Is Uninvested Cash in IRA Accounts FDIC-Insured?
The Federal Deposit Insurance Corporation was created to protect deposit account holders from losing their money if a bank goes out of business. Whether the uninvested cash in your Individual Retirement Account is covered by the FDIC or not depends on the institution that holds your IRA and how much you have invested.
FDIC-Insured Institutions Only
The FDIC only applies to cash in deposit accounts at member institutions, such as checking accounts, savings accounts, retirement accounts and money market deposit accounts. However, your financial institution might "sweep" any uninvested cash into a savings account at the end of each day so that not only is it covered by FDIC insurance up to the coverage limits, but you also might earn some interest. If the cash isn't held at a member institution, the money isn't covered.
FDIC Coverage Limits
As of 2013, FDIC insurance coverage extends to up to $250,000 per person, per account type, per bank. What that means in practice is that the money in your IRA is counted separately from your cash in other non-retirement deposit accounts at the same bank. For example, if you have a $200,000 checking account and $200,000 of uninvested cash in your IRA at the same bank, it's all covered because checking accounts are a different category from IRAs. In addition, what you have in your IRA at one bank is counted separately from what you have at a second bank. For example, if you have $180,000 in your IRA at Bank I and $220,000 in your IRA at Bank II, you're still fully covered because the $250,000 limit applies to each bank separately.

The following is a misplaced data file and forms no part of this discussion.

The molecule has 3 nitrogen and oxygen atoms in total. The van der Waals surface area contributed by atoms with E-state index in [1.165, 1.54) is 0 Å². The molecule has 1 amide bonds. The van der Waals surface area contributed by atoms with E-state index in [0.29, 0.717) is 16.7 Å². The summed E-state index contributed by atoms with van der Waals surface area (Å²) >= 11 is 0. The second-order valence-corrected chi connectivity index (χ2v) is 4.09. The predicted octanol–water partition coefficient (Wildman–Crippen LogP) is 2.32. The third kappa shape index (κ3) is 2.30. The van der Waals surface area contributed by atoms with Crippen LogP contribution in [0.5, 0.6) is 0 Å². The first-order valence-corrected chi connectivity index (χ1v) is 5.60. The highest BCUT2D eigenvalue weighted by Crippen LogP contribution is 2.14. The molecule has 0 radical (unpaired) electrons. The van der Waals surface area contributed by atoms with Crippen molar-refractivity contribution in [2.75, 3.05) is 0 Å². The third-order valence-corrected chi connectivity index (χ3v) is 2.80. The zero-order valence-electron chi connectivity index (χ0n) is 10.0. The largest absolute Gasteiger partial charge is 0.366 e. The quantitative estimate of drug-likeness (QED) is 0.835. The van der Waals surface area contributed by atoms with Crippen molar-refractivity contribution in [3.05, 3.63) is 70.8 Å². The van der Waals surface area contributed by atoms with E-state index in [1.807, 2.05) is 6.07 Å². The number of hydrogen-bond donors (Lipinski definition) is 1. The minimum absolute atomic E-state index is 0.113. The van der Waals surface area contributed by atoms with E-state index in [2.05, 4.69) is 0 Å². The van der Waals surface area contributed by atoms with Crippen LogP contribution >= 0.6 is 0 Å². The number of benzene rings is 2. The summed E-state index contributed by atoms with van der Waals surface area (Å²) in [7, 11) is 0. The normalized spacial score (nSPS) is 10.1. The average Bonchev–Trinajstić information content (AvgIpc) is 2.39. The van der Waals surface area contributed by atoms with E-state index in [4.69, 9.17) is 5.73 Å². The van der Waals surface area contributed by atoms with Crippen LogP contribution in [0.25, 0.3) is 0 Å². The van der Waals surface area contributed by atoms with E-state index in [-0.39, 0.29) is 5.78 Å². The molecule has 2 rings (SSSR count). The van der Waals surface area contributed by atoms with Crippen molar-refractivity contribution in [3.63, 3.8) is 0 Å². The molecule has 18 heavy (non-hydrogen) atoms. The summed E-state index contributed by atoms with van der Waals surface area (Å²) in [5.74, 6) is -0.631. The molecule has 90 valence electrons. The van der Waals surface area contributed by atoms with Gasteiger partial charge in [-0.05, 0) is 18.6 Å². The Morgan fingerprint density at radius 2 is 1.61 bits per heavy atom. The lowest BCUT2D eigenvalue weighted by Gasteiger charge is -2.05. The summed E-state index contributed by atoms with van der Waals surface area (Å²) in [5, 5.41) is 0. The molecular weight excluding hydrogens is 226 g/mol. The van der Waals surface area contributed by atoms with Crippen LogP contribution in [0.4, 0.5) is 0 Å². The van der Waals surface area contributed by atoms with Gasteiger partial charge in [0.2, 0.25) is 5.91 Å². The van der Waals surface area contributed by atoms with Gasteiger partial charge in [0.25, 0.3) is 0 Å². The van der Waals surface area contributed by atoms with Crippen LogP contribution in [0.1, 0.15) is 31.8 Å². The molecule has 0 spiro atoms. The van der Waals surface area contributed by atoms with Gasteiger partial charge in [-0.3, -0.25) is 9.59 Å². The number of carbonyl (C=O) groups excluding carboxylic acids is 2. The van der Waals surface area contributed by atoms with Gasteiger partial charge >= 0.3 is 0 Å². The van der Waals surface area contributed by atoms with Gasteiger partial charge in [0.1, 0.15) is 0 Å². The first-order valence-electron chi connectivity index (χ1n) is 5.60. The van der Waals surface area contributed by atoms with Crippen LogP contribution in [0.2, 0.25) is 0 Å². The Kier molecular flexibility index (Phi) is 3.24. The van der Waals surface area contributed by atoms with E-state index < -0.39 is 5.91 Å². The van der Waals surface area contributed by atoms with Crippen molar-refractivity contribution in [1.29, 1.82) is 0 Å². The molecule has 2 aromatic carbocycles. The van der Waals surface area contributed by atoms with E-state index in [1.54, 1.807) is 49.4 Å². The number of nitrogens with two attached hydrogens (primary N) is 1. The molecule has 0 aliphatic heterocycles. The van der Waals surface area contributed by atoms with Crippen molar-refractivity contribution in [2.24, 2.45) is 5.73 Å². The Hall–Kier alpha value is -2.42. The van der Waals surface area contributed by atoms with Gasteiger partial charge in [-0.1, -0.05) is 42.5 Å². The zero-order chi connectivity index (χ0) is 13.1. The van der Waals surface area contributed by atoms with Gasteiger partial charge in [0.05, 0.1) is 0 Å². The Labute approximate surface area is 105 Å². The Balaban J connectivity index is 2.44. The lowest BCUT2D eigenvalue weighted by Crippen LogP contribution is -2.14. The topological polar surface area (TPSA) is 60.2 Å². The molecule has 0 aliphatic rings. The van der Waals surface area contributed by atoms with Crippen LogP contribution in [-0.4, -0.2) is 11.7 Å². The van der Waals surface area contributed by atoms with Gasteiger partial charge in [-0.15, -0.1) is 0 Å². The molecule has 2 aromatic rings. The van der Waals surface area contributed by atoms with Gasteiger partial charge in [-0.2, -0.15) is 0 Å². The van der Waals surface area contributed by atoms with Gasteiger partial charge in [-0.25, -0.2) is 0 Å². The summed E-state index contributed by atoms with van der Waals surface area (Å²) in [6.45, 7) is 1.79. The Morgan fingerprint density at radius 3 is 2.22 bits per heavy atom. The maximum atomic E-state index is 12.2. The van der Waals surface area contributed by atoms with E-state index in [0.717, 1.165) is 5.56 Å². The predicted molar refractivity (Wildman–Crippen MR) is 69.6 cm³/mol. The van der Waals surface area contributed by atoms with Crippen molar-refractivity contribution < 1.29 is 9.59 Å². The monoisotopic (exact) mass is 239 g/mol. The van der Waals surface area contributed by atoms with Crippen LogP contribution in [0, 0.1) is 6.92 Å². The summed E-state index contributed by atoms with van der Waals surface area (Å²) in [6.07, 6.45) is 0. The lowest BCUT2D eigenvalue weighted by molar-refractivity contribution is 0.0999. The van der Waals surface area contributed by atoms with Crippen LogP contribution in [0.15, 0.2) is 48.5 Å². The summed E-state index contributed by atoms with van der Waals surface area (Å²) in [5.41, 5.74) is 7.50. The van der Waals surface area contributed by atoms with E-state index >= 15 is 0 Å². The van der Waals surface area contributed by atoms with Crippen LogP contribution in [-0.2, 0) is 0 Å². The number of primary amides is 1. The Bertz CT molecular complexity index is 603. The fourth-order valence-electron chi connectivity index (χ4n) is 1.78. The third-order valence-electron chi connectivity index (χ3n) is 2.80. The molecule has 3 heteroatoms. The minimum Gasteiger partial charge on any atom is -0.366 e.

Credit Union Coverage
If you keep your IRA at a credit union, you won't be covered by the FDIC because FDIC coverage only applies to banks. However, you're still protected because the National Credit Union Administration covers credit union accounts in the same way and to the same extent that the FDIC covers banks. For example, if you have up to $250,000 of uninvested cash in your IRA at a member credit union, you're still protected if the credit union goes out of business.
If your financial institution isn't a bank or credit union, you're also not always out of luck. The Securities Investors Protection Corporation protects you from both the loss of uninvested cash and securities due to a brokerage going out of business. Unlike FDIC insurance, you're protected for up to $500,000 of stolen securities and uninvested cash as of 2013. However, no more than $250,000 of that can be uninvested cash. For example, if you have $300,000 of uninvested cash and $100,000 of securities that are stolen by a rogue broker, you would recover all the securities but only $250,000 of the uninvested cash.
Based in the Kansas City area, Mike specializes in personal finance and business topics. He has been writing since 2009 and has been published by "Quicken," "TurboTax," and "The Motley Fool."